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About

The Drug Delivery to the Lungs conference (DDL) is Europe’s premier conference and industry exhibition which is dedicated to pulmonary and nasal drug delivery.

The focus is on providing a forum to present through podium and poster presentations recent developments in the field of inhalation therapy.

The three-day conference consists of a programme of lectures covering five session themes.  Each year the DDL Committee invite a long serving respiratory health professional to deliver the commemorative DDL Lecture as a way of recognising their significant scientific accomplishments achieved in respiratory health.  The lecture programme also features a slot dedicated to junior researchers; The Pat Burnell Award encourages students to present their work as a podium and poster presentation and from the finalists who present, a winner is awarded £500 and invited to attend the reviewing panel for the same award the following year.  In 2017 the DDL Committee introduced an award to recognise specific individuals who are early on in their career in inhalation science who have acheived significant scientific accomplishment or innovation. The winner of the DDL Emerging Scientist Award presents their research as a podium presentation at the conference as well as receiving a £1,000 prize and certificate.

Alongside the lecture programme the conference presents an impressive industry exhibition with over 90 companies participating in the event.  The exhibition is accessible to both the well-known larger pharmaceutical organisations as well as the new smaller businesses looking to have access to this highly successful forum for networking and the exchange of knowledge.


The first DDL meeting was held in 1989 at the Glaxo (now GSK) Ware site and hosted in excess of 100 delegates to the one day programme of lectures.  Run by a sub-committee of The Aerosol Society, the DDL conference proved to be a great success and it was agreed the conference should be continued to be held annually.  With primarily one main sponsor supporting the event the conference was held at a number of different venues around the UK for the first 4 years.

Church House Conference Centre, Westminster, London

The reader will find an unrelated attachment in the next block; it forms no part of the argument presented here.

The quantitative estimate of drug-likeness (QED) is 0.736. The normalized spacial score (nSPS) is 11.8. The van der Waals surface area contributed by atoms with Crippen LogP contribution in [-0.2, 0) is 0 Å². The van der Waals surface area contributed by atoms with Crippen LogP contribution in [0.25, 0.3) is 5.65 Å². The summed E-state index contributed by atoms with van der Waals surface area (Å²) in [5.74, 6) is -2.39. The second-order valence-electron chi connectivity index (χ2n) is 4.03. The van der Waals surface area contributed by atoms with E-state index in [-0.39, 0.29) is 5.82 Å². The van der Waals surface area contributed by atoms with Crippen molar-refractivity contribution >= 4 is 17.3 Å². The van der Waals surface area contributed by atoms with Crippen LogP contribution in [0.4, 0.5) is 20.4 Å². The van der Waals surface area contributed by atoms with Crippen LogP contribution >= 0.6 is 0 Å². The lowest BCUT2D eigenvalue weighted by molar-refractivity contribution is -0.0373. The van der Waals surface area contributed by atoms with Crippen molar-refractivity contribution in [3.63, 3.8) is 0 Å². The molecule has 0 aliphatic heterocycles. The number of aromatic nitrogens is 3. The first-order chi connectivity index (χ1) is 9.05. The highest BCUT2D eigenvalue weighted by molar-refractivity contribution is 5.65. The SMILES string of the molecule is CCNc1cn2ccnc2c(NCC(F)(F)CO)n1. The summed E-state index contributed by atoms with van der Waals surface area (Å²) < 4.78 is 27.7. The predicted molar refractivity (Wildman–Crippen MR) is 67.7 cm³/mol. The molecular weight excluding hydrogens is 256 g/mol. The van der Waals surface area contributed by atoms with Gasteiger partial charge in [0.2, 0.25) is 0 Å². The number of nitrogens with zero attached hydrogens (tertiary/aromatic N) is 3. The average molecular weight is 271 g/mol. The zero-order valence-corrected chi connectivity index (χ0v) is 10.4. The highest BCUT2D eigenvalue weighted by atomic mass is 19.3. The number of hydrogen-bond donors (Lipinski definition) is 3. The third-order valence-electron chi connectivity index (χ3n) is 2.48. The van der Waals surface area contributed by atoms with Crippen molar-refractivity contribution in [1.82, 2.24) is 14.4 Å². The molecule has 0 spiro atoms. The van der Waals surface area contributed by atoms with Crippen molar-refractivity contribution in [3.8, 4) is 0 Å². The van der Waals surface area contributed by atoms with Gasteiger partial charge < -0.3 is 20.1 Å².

In 1994 DDL held its 5th conference at Church House Conference Centre in the heart of Westminster, London.  This was considered a great venue as it was not only excellent for travel links but it also had an interesting history being an alternative seat of Parliament during air raids in the Second World War.  The DDL conference stayed on at Church House for another 9 years and grew to a two-day event. 

 

 

The EICC, Edinburgh, Scotland

Through its success the conference then had to move in 2005 to accommodate its growing number of sponsors and delegates which lead the organisers to choose its current venue in Edinburgh at the Edinburgh International Conference Centre. 

 


DDL continues to grow year on year and now welcomes over 700 attendees and over 90 industry sponsors from all around the globe.  It is said to be the highlight of the conference calendar as it not only provides a focused and relevant scientific programme, but it is accessible to all, friendly and an excellent conference to network on the run up to the festive period.


The Drug Delivery to the Lungs Conference Charter

Drug Delivery to the Lungs is Europe’s premier conference and exhibition dedicated to pulmonary and nasal drug delivery. The overarching aim of DDL is to provide an annual forum for formulators, clinicians, engineers, analysts, academics and all other professionals involved in developing medicines for inhalation.

DDL is a non-commercial meeting that is organised by a small group of volunteers drawn from across academia and industry. The conference is primarily financed by sponsorship, with the remaining costs being covered by the conference registration fees.

The specific objectives of the DDL organising committee are to:

  • Provide an interesting, high quality and varied programme that promotes, by means of podium and poster presentations and exhibitions, recent developments in the field of inhalation therapy;
  • Provide a meeting that is accessible to all interested parties by keeping the registration costs to a minimum;
  • Encourage researchers of all ages to present their work by means of short presentations;
  • Provide a friendly and informal networking event;
  • Publish the conference abstracts accessibly for the inhaled science community;
  • Utilise any surplus funds generated transparently to support the advancement of inhalation science including the funding of studentships, training events, additional meetings, travel bursaries and charity donations.